THERE is a popular notion that the editor of a womans magazine should be a woman. At first thought, perhaps, this sounds logical. But it is a curious fact that by far the larger number of periodicals for women, the world over, are edited by men; and where, as in some cases, a woman is the proclaimed editor, the direction of the editorial policy is generally in the hands of a man, or group of men, in the background. Why this is so has never been explained, any more than why the majority of womens dressmakers are men; why music, with its larger appeal to women, has been and is still being composed, largely, by men, and why its greatest instrumental performers are likewise men; and why the church, with its larger membership of women, still has, as it always has had, men for its greatest preachers.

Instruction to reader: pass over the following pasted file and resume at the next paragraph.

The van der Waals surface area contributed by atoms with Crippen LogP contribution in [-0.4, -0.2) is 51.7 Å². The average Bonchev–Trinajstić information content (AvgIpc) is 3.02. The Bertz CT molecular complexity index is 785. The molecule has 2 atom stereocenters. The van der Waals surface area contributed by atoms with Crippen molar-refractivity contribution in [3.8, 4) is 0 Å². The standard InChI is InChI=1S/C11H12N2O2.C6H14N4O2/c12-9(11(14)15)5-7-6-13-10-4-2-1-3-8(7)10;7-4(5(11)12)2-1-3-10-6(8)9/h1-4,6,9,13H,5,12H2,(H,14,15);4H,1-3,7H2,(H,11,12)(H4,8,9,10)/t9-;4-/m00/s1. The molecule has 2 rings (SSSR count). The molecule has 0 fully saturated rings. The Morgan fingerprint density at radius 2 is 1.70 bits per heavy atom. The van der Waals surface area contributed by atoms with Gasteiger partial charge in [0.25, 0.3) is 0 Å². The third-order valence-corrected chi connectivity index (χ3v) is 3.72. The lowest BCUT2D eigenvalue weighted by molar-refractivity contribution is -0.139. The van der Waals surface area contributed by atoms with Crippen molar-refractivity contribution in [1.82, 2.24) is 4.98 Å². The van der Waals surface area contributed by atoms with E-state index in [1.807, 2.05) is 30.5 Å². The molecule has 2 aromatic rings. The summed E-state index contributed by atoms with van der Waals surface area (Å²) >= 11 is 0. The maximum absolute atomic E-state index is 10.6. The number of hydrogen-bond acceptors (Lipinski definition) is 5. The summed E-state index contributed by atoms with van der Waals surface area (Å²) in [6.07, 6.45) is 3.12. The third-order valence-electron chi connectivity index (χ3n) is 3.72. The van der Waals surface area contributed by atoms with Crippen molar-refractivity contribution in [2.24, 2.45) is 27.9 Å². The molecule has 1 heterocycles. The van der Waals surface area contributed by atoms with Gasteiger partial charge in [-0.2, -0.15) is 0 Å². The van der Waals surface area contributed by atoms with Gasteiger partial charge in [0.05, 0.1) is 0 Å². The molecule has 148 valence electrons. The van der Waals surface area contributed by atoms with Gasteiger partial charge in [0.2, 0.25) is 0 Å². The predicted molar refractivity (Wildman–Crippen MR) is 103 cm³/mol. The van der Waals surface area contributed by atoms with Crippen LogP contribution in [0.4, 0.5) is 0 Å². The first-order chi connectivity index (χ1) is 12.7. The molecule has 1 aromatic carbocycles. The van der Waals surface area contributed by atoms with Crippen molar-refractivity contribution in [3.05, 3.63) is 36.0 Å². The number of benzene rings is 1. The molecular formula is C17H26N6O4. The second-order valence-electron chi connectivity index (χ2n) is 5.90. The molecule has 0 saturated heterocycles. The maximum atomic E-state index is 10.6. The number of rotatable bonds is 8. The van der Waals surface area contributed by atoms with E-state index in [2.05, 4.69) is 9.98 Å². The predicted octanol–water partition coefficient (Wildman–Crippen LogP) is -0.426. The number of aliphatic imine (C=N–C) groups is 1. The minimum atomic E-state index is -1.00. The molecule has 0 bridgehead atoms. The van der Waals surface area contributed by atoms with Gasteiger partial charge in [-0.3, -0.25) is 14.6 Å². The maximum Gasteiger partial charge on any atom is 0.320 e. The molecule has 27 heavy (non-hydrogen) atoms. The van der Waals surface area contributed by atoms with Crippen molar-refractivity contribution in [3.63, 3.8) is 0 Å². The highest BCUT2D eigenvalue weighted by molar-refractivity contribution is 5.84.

In fact, we may well ponder whether the full editorial authority and direction of a modern magazine, either essentially feminine in its appeal or not, can safely be entrusted to a woman when one considers how largely executive is the nature of such a position, and how thoroughly sensitive the modern editor must be to the hundred and one practical business matters which today enter into and form so large a part of the editorial duties. We may question whether women have as yet had sufficient experience in the world of business to